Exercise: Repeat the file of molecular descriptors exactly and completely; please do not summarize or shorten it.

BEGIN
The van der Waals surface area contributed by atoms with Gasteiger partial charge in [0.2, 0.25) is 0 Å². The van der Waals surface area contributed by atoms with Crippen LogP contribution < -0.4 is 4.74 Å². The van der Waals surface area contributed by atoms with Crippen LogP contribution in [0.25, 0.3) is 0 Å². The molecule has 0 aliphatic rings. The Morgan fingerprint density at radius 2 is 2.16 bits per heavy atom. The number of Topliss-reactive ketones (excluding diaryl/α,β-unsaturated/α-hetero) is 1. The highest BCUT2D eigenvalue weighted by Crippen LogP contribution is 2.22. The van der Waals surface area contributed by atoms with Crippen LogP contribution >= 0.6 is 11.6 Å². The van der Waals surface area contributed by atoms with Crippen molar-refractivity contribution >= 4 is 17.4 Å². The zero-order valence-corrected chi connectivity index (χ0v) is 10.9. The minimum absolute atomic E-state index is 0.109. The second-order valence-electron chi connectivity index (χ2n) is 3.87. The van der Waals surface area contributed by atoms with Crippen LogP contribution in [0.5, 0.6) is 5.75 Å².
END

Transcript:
The van der Waals surface area contributed by atoms with Gasteiger partial charge in [0.2, 0.25) is 0 Å². The van der Waals surface area contributed by atoms with Crippen LogP contribution < -0.4 is 4.74 Å². The van der Waals surface area contributed by atoms with Crippen LogP contribution in [0.25, 0.3) is 0 Å². The molecule has 0 aliphatic rings. The Morgan fingerprint density at radius 2 is 2.16 bits per heavy atom. The number of Topliss-reactive ketones (excluding diaryl/α,β-unsaturated/α-hetero) is 1. The highest BCUT2D eigenvalue weighted by Crippen LogP contribution is 2.22. The van der Waals surface area contributed by atoms with Crippen LogP contribution >= 0.6 is 11.6 Å². The van der Waals surface area contributed by atoms with Crippen molar-refractivity contribution >= 4 is 17.4 Å². The zero-order valence-corrected chi connectivity index (χ0v) is 10.9. The minimum absolute atomic E-state index is 0.109. The second-order valence-electron chi connectivity index (χ2n) is 3.87. The van der Waals surface area contributed by atoms with Crippen LogP contribution in [0.5, 0.6) is 5.75 Å².